Minor Leagues seems to be the next step in Moreton’s development as an artist. It is the spiritual successor to his long-running zine Smoo, combining short prose and poetry with his beautiful abbreviations of comic panels. Moreton’s art is as much about conveying the movement of moments as it is a paring down to the essentials of form necessary to convey both meaning and heart. A wisp of an inked gesture in Moreton’s hands is enough to convey the unremitting sense of time passing and what it leaves in its wake. There is a profound isolation to his art, and its limited line-work only serves to carry the weight of this sensibility -- as if the page would buckle if he were to apply any more. What he leaves out, the reader can only help but to fill in and, in that moment of connection, understand instinctively that which Moreton feels as well.

Adding ballast to the mood of this zine is Moreton’s prose, short pieces that contribute poignancy in their realization of how junctures in one’s life elicit insight into the past. Lovers are far away. Friendships were formative. Life is fleeting. Change is inevitable. Through Moreton’s lens, we are reminded of how much we understand where we are when we finally understand what we have been through.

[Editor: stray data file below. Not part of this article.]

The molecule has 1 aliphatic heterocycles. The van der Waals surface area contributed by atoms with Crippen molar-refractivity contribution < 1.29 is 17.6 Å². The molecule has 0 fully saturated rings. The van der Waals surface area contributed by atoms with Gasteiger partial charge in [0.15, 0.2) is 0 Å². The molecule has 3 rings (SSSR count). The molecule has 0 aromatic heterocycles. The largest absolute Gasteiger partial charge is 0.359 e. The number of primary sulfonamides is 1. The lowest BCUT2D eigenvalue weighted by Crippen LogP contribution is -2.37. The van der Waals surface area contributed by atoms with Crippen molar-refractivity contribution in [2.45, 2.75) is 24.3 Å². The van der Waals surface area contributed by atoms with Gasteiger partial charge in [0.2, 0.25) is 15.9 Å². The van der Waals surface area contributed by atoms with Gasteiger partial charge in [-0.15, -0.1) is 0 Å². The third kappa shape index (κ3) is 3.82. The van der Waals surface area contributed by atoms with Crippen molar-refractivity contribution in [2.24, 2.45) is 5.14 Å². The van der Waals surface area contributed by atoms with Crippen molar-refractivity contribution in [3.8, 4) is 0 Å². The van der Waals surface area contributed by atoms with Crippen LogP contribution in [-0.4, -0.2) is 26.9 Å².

Sometimes the indelible mark of experience is only seen in reflection.

But it is the silence within which Moreton frames his work that makes the gravity of this truth so welcoming. There is no hand-wringing or wailing into the night sky in Minor Leagues #1. Rather, herein there is a quietness of acceptance, an affirmation and acquiescence to what is, not so much a longing for what could have been. The scarcity of his drawing and the precision of his prose emphasize the present while looking to the past, and in all of Moreton’s restraint, a particular beauty is uncovered.

It is affirmation through understanding, a concise picture of an artist in his life, in the landscape in which he lives.

At the end of last year, I picked Moreton’s Plans We Made from Uncivilized Books as one of the best comics published in 2015. Minor Leagues #1 clearly indicates that Moreton continues to grow as an artist in his facility to convey the universal through the personal. His ability to hush the cacophony in order to abbreviate the importance of reflection is extraordinary.